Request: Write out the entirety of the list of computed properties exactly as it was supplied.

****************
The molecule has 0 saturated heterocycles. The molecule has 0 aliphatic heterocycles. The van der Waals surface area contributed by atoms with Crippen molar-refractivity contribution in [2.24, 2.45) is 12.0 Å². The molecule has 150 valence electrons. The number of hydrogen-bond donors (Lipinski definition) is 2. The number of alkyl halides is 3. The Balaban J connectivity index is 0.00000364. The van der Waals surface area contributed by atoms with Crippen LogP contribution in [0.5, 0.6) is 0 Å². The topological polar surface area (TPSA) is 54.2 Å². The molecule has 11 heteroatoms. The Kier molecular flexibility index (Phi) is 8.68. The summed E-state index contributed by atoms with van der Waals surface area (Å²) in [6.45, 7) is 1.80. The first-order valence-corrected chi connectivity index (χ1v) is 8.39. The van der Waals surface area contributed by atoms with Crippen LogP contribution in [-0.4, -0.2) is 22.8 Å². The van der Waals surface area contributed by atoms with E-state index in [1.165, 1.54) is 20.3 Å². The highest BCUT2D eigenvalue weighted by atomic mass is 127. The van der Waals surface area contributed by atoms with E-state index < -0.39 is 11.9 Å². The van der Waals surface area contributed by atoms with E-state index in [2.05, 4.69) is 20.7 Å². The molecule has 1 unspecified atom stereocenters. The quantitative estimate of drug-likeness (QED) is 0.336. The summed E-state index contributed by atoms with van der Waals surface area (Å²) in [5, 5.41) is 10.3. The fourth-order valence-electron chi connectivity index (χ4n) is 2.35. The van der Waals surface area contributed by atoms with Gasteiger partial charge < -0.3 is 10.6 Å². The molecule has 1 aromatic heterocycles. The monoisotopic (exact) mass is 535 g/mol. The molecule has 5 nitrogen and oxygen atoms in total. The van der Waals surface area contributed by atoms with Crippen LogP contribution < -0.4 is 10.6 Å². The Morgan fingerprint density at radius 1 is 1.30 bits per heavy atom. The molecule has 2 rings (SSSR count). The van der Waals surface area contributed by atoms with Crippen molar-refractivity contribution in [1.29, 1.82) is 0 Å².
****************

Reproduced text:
The molecule has 0 saturated heterocycles. The molecule has 0 aliphatic heterocycles. The van der Waals surface area contributed by atoms with Crippen molar-refractivity contribution in [2.24, 2.45) is 12.0 Å². The molecule has 150 valence electrons. The number of hydrogen-bond donors (Lipinski definition) is 2. The number of alkyl halides is 3. The Balaban J connectivity index is 0.00000364. The van der Waals surface area contributed by atoms with Crippen LogP contribution in [0.5, 0.6) is 0 Å². The topological polar surface area (TPSA) is 54.2 Å². The molecule has 11 heteroatoms. The Kier molecular flexibility index (Phi) is 8.68. The summed E-state index contributed by atoms with van der Waals surface area (Å²) in [6.45, 7) is 1.80. The first-order valence-corrected chi connectivity index (χ1v) is 8.39. The van der Waals surface area contributed by atoms with Crippen LogP contribution in [-0.4, -0.2) is 22.8 Å². The van der Waals surface area contributed by atoms with E-state index in [1.165, 1.54) is 20.3 Å². The highest BCUT2D eigenvalue weighted by atomic mass is 127. The van der Waals surface area contributed by atoms with E-state index < -0.39 is 11.9 Å². The van der Waals surface area contributed by atoms with E-state index in [2.05, 4.69) is 20.7 Å². The molecule has 1 unspecified atom stereocenters. The quantitative estimate of drug-likeness (QED) is 0.336. The summed E-state index contributed by atoms with van der Waals surface area (Å²) in [5, 5.41) is 10.3. The fourth-order valence-electron chi connectivity index (χ4n) is 2.35. The van der Waals surface area contributed by atoms with Gasteiger partial charge < -0.3 is 10.6 Å². The molecule has 1 aromatic heterocycles. The monoisotopic (exact) mass is 535 g/mol. The molecule has 5 nitrogen and oxygen atoms in total. The van der Waals surface area contributed by atoms with Crippen LogP contribution < -0.4 is 10.6 Å². The Morgan fingerprint density at radius 1 is 1.30 bits per heavy atom. The molecule has 2 rings (SSSR count). The van der Waals surface area contributed by atoms with Crippen molar-refractivity contribution in [1.29, 1.82) is 0 Å².